Classic Movie Hub (CMH)


12

Ginger Rogers

Ginger Rogers
(as Mary Marshall)

Mary Marshall: [after Barbara had partitioned all their stuff] Barbara, what I'm in prison for isn't catching.
Barbara Marshall: I'm sorry, Mary, I... I keep hurting you, and... I really don't want to.
Mary Marshall: I guess it is uncomfortable for you to meet somebody who's been in prison. Maybe when you get to know me, you'll feel differently.
Barbara Marshall: I want to know you, Mary. Really, I do.
Mary Marshall: How much do you know about me?
Barbara Marshall: Not much. Mother and Dad still treat me like a child. Everything's a big secret.
Mary Marshall: I don't think it would hurt for you to know. As a matter of fact, I think it might help. When I was your age, my mother died.
Barbara Marshall: Oh, I remember her. Way back when I was young. She used to make clothes for my favorite doll.
Mary Marshall: Yes, she was wonderful with her hands. And some time after that, my father went north on business. And then, when he died, I was on my own. I got a very good job as a secretary, and my job brought me in contact with a lot of very nice men, one of whom, might have turned out, I thought, to be the one who would give me all the things that you dream about when you're twenty and lonely. One day, when I was called into my boss's office, he invited me to a party in his apartment. He was single, and I started dreaming. Bosses do marry their secretaries. I took what money I'd saved and I bought an evening dress. I thought it was very fancy. I wanted to look good in front of his high class friends. He had sent me an orchid, a white orchid, the first one I'd ever had. I was wearing it. When the door opened, I walked into the biggest apartment I'd ever seen. I thought it was rich and elegant. I'd wanted to impress him, so I got there a little late. I'd wanted to make an entrance all by myself, but nobody else was there. I should have had sense enough then to get out, but I didn't. He'd been drinking a long time before I got there, I guess, and he kept right on. He told me that he hadn't invited anyone else, and that the white orchid, and all that was just his way of getting me up there. I - I tried to talk my way out, and then when that didn't work, I made a break for it. I didn't scream. I was too frightened, I guess. I tried to get away from him, but I couldn't. He seemed to be everywhere. Oh, it was all mixed up like some terrible kind of a dream. Once, I almost got away, when he f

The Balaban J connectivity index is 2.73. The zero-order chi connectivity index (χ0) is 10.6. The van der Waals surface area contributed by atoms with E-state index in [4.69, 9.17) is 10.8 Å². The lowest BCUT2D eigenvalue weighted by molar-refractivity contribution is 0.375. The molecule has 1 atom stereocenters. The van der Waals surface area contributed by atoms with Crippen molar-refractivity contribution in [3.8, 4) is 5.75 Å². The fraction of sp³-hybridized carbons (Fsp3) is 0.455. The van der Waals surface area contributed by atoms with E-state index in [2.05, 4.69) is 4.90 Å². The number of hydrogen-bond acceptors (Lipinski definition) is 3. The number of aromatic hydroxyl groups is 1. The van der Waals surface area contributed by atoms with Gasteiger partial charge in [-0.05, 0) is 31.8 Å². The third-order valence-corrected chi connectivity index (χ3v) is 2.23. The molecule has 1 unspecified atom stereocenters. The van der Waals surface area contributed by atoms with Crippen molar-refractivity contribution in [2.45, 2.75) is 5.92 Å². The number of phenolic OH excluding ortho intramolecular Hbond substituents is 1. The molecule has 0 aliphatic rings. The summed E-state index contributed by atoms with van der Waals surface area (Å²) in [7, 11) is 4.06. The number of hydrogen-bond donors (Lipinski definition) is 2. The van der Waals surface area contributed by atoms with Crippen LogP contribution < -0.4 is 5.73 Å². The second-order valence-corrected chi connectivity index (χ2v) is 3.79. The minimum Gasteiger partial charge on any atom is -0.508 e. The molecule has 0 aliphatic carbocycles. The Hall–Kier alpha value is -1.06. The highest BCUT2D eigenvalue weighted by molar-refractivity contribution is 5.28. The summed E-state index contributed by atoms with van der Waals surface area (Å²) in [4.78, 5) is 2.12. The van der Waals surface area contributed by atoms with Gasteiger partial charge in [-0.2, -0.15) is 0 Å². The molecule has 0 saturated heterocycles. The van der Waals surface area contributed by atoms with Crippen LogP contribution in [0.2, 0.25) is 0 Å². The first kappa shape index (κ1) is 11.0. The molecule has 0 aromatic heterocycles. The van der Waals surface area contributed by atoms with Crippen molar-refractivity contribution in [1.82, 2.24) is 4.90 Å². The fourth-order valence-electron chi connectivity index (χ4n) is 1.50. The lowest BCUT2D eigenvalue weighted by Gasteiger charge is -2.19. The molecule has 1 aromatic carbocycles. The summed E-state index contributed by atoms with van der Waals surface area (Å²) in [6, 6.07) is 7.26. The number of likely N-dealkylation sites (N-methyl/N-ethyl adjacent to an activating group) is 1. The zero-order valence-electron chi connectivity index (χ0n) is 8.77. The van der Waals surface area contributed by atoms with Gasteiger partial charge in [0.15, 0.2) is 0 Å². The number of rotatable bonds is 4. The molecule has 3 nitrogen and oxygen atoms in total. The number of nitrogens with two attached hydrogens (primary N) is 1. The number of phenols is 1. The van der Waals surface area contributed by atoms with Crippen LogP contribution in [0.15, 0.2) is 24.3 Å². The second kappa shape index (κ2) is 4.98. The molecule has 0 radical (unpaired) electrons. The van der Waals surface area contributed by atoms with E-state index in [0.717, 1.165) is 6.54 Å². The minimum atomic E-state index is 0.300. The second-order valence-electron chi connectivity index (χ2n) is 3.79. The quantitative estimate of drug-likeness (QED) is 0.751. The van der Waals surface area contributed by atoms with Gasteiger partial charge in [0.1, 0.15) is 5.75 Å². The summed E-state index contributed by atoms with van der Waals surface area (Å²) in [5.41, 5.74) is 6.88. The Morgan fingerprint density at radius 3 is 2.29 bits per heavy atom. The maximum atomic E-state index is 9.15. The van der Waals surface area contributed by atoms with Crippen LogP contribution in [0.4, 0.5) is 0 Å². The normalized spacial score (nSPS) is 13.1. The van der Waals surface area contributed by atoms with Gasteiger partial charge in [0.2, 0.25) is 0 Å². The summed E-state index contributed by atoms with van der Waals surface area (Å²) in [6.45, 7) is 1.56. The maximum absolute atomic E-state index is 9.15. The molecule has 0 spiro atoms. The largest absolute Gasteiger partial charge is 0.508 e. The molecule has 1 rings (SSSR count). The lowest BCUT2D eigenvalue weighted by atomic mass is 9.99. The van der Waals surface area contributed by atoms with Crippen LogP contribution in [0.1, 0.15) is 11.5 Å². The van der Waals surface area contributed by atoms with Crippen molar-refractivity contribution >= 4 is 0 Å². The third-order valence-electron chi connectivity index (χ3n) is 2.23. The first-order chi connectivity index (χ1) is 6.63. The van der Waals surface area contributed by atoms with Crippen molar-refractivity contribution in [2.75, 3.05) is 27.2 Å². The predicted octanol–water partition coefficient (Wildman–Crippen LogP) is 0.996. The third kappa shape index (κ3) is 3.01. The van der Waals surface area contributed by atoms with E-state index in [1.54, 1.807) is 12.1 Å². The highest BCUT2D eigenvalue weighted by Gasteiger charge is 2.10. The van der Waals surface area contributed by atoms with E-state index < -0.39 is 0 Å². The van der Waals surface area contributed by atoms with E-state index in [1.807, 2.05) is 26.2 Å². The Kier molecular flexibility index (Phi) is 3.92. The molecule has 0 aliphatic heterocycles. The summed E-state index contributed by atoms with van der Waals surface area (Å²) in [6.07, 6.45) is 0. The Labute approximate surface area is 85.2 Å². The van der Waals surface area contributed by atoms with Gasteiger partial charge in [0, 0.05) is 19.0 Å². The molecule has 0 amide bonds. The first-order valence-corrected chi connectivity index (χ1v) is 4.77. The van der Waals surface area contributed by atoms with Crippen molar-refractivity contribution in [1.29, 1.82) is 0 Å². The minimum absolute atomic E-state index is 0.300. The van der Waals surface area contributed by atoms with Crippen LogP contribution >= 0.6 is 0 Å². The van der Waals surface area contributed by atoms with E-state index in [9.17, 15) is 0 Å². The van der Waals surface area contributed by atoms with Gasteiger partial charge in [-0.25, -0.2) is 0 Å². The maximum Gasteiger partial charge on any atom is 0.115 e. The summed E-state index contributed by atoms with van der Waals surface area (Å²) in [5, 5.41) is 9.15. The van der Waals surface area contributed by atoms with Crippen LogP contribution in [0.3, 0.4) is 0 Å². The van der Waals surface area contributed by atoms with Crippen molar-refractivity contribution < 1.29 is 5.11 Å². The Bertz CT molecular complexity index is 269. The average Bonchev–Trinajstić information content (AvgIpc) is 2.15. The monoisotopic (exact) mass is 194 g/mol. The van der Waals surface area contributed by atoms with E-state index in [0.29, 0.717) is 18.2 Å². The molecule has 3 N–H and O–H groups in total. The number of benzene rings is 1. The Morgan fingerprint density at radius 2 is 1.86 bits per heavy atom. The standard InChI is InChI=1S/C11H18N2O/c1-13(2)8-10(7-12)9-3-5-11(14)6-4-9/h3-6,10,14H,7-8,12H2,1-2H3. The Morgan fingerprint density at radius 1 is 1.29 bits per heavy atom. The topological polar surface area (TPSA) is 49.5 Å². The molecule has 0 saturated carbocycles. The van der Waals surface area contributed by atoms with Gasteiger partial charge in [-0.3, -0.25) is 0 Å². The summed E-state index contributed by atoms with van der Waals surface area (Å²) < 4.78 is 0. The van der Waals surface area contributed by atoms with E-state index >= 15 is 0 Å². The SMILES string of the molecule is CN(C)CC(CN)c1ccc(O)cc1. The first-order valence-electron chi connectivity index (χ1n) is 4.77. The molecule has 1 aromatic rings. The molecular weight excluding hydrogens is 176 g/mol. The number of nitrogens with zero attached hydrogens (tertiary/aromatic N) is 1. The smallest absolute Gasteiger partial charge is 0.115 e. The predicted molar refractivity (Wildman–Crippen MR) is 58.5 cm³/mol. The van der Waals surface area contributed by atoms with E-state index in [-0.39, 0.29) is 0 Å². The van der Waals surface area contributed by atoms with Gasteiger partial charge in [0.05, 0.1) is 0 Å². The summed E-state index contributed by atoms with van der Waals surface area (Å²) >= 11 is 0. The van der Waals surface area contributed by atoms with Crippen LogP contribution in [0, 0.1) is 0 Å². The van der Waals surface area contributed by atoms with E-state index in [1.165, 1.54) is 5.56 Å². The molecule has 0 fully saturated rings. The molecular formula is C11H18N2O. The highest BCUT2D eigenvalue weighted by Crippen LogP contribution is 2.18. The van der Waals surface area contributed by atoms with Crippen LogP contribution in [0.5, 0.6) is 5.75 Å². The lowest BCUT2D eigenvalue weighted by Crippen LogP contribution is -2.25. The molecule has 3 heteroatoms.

Joseph Cotten

Joseph Cotten
(as Zachary Morgan)

Mary Marshall: [coming out of a theater showing a war movie] Is the war really like that?
Zachary Morgan: I guess so.
Mary Marshall: That's funny.
Zachary Morgan: Why?
Mary Marshall: I mean that you should only guess so.
Zachary Morgan: Well, they have experts making those pictures. I guess that's the way they see the war. A beach a mile long, and thousands of soldiers, and tanks, and machine guns and everything. I guess that's the way it is.
Mary Marshall: But it wasn't that way for you, huh?
Zachary Morgan: It's just a difference in size. To a guy that's in it, the war's about ten feet wide, and kind of empty. It's you and a couple of fellows in your company, maybe, and maybe a couple of Japs. It's all kind of mixed up. Sometimes it's all full of noise, and sometimes it's quiet. It all depends on what you're thinking about, I guess. It depends on how scared you are, how cold you are, and how wet you are. I guess if you asked a hundred guys what the war's like, they'd all give you a different answer. Mary. You know what?
Mary Marshall: What?
Zachary Morgan: I mean, usually you don't like to talk about it. I never said anything about it before, not to anybody.
Mary Marshall: I'm sorry, I ...
Zachary Morgan: No. No, I feel kind of good.

Ginger Rogers

Ginger Rogers
(as Mary Marshall)

Mary Marshall: [getting into a cab] Bye.
Zachary Morgan: Bye.
Mary Marshall: [to cab driver] 617 North Elm Street.
Zachary Morgan: Oh, wait. If, uh, if anybody tried to telephone you, how could they get you?
Mary Marshall: Well, uh, my uncle's name is in the telephone book. Henry Marshall.
Zachary Morgan: Henry Marshall? Good. Oh! What's your name?
Mary Marshall: Mary. Mary - Mary Marshall.
Zachary Morgan: Mary Marshall. Good-bye.
Mary Marshall: Good-bye.